The Market for Mergers and the Boundaries of the Firm




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    • Matthew Rhodes-Kropf is from Columbia University. David T. Robinson is from Duke University.
      We would like to thank Boyan Jovanavic, Charles Jones, Denis Gromb, Gordon Phillips, Stefano Rossi, Tano Santos, and especially S. Viswanathan for useful discussions and input, and workshop participants at Columbia, Duke, 2004 European Finance Association meetings, National Bureau of Economic Research Summer Institute, Federal Reserve Board New York, Stockholm School of Economics, 2005 American Finance Association meetings, University of Maryland, SUNY Buffalo, SUNY Binghamton, Tuck School of Business, 2005 Econometric Society World Congress, William & Mary, Utrecht School of Economics, Texas Christian University, and University of Virginia. We are especially grateful to Jarrad Harford for sharing data with us. Any errors are our own.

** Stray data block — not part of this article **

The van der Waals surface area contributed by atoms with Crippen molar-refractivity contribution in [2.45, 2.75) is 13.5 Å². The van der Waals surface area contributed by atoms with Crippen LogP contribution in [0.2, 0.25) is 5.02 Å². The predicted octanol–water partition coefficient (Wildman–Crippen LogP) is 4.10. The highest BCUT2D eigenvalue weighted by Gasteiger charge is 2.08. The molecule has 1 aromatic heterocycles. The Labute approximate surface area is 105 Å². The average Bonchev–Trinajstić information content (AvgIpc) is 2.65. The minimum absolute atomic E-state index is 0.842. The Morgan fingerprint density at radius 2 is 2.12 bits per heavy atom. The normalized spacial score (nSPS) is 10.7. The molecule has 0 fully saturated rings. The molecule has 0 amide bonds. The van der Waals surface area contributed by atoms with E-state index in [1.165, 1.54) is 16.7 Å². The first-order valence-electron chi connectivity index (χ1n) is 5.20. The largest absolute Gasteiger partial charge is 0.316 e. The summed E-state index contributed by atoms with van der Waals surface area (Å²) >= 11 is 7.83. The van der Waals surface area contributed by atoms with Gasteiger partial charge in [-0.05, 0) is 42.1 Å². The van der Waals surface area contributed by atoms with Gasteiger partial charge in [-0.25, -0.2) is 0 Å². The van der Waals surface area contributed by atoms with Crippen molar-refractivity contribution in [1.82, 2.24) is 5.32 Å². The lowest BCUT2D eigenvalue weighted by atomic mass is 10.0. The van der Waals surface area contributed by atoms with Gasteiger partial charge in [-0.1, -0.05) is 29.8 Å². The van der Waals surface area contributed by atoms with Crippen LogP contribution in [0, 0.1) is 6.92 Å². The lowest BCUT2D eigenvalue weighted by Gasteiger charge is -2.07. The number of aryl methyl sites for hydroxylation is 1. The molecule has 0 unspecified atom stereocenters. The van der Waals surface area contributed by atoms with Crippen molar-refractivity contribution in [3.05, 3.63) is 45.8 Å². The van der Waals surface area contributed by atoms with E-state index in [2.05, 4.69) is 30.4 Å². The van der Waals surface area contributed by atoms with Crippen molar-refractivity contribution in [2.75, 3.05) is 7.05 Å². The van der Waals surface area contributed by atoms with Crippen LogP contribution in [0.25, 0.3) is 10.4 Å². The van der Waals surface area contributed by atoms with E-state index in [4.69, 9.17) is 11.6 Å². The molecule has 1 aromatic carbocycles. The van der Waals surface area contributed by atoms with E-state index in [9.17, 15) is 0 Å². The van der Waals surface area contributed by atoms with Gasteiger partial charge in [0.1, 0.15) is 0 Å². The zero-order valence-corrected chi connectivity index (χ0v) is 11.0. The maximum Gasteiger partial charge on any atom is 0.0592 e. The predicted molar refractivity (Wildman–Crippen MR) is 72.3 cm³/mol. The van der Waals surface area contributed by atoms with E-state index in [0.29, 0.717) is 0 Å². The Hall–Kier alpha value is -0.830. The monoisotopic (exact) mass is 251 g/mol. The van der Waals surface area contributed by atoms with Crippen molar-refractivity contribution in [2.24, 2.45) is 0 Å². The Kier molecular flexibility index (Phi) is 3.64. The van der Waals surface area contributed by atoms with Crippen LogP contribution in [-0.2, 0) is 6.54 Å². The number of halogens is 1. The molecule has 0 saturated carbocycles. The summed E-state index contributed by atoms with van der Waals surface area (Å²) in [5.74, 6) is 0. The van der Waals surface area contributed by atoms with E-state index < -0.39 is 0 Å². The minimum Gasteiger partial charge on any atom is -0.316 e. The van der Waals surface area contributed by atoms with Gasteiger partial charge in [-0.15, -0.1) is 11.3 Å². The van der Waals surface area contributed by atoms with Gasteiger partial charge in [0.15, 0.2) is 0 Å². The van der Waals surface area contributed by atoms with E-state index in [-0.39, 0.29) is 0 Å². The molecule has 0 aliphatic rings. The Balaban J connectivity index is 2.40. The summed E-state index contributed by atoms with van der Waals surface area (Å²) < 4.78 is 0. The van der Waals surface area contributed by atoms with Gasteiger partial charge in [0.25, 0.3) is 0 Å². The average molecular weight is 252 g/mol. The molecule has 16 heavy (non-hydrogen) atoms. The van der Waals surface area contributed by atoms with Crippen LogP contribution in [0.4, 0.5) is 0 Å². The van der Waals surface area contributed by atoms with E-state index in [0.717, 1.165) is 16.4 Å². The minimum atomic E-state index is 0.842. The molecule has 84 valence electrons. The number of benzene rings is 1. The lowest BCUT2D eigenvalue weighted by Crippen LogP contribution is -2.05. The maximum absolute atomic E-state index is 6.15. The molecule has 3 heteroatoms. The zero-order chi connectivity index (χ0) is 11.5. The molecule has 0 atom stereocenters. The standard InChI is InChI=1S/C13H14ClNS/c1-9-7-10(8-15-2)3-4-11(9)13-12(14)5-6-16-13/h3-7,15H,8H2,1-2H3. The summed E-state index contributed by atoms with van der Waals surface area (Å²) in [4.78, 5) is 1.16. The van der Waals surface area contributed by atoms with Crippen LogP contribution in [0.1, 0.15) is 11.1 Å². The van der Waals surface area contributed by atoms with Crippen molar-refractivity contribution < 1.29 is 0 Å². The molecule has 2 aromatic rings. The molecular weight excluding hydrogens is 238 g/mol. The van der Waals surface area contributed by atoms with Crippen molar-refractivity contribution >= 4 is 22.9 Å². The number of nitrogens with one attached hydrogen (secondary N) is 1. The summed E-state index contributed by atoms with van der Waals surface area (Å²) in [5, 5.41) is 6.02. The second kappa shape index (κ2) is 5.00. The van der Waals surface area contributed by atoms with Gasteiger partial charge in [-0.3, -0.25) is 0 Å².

We relate the property rights theory of the firm to empirical regularities in the market for mergers and acquisitions. We first show that high market-to-book acquirers typically do not purchase low market-to-book targets. Instead, mergers pair together firms with similar ratios. We then build a continuous-time model of investment and merger activity combining search, scarcity, and asset complementarity to explain this like buys like result. We test the model by relating like-buys-like to search frictions. Search frictions and assortative matching vary inversely, supporting the model over standard explanations.